The Effect of Art on Healing

Surgical Anatomy by J. Maclise 1859 Art, health, and healing are related. Say that out aloud in a public gathering and most people will nod enthusiastically. That art and music are great healing therapies for the body and soul is accepted as an undisputed “fact”. But is it really a “fact” or just something we feel must be true?

Stuckey and Nobel took a long, hard look at the connection between art, healing, and public health (Stuckey and Nobel, American Journal of Public Health, February 2010, vol 100, no 2, p254-263). These researchers compiled a review of qualitative and quantitative research studies (1995 to 2007) focused on the relationship between participation in the creative arts (e.g. painting, drawing, music, dancing) and health outcomes. What were they searching for? Proof (or the absence of proof) that participating in the creative arts does in fact play a role in physical healing. What did these researchers find? In rounding up and reviewing twelve years of research, Stuckey and Nobel came to the conclusion that artistic expression does have a positive effect on health. Obviously, the research is ongoing and we will continue to learn more with each new study conducted. If you are not interested in reading journal articles yourself, let me sum it up for you: the evidence indicates that creative engagement (i.e. actually participating in artistic activities) decreases anxiety, stress, and mood disturbances.

But what does a decrease in anxiety and stress have to do with the way you heal?

Everyone knows that too much stress is bad for our health, but most people think that stress only reduces our sense of well being. It turns out that stress doesn’t just make us feel bad on a head level. Stress actually plays a big role in how we heal on a physical level. Gouin and Kiecolt-Glaser, in their research on the impact of psychological stress on wound healing (Gouin and Kiecolt-Glaser, Immunology and Allergy Clinics of North America, February 2011, vol 31, no 1, p81–93) found that psychological stress significantly delays the healing of wounds. Lucas’ research on psychological stress and wound healing (Lucas, Wounds, 2011, vol 22, no 4, p 76-83)  reported findings from three other studies linking anxiety and depression to delayed healing.  In simple terms, this means that stressed out, anxious people don’t just feel bad – they experience higher levels of cortisol (the “stress” hormone) which has a negative effect on the immune system. The immune systems of stressed out, anxious people don’t work as well as they should, and as a result their bodies don’t heal as quickly as they could.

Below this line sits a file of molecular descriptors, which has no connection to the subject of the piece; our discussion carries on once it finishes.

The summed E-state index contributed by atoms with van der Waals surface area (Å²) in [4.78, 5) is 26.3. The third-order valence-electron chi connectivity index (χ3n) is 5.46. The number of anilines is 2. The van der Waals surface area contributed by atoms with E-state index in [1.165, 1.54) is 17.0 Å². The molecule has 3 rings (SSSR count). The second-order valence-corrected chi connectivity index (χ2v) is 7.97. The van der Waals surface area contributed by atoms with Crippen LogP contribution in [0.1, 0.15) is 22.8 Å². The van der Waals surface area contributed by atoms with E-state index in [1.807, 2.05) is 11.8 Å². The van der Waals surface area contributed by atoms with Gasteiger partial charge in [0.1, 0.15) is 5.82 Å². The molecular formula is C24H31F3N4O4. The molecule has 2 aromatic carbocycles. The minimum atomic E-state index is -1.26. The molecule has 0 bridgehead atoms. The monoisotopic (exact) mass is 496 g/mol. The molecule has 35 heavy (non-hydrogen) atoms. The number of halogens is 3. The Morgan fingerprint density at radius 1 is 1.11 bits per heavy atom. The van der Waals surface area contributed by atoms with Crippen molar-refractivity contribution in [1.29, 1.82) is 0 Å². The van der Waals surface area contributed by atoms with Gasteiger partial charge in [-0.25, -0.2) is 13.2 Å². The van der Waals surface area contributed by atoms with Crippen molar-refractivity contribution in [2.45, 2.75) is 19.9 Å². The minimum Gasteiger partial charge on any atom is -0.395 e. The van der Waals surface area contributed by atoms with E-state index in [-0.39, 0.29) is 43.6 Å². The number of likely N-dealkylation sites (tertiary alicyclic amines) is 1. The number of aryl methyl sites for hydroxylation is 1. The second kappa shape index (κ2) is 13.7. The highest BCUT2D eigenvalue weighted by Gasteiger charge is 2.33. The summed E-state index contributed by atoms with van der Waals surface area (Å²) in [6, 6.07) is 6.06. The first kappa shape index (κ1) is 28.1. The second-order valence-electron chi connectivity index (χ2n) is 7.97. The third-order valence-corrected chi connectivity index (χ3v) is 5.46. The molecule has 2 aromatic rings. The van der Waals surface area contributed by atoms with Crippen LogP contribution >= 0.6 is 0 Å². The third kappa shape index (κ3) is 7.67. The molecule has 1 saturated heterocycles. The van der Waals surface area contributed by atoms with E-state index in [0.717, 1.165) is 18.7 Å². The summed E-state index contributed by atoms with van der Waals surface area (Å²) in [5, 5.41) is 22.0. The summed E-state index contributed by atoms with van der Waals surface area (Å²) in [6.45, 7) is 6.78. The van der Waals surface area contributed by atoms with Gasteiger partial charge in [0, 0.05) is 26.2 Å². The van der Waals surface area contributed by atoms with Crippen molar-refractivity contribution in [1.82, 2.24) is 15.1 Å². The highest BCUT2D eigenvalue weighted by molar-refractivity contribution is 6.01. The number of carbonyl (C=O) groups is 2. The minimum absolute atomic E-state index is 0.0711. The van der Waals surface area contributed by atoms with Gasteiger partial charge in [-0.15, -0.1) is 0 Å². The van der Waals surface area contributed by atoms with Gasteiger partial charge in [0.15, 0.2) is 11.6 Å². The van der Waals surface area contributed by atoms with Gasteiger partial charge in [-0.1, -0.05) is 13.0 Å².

Surgical Anatomy by J. Maclise 1859The news today is that participating in a creative endeavor is good for you – not just in some distant, “good feeling” kind of way, but in a practical, clinically measurable way. Science supports this. Being creative will help to lower your stress levels and reduce your anxiety. When you are less anxious and stressed out, your immune system will work better. When your immune system works well, you fight disease more effectively and you heal faster. If you want to encourage physical healing, follow your medical team’s advice while you also do your part to reduce your stress and anxiety. Start small by including creativity into your life. Not sure how to be creative? No time for such “nonsense”? Definitely see yourself as a non-artistic personality? Too sick or too exhausted to still be “arty” and  creative at the end of a long day? Try an easy-to-use, stress-reducing tool such as “Healing Patterns: A Coloring Book for Adults“. Using this book requires no artistic skill (but you will need some colored pencils), and you stay in control: you decide how long to be “arty” each day. Take a step towards better health: be creative.

Illustrations: “Surgical Anatomy” by J. Maclise (a fellow of the Royal College of Surgeons) – published in Philadelphia by Blanchard and Lea in 1859.

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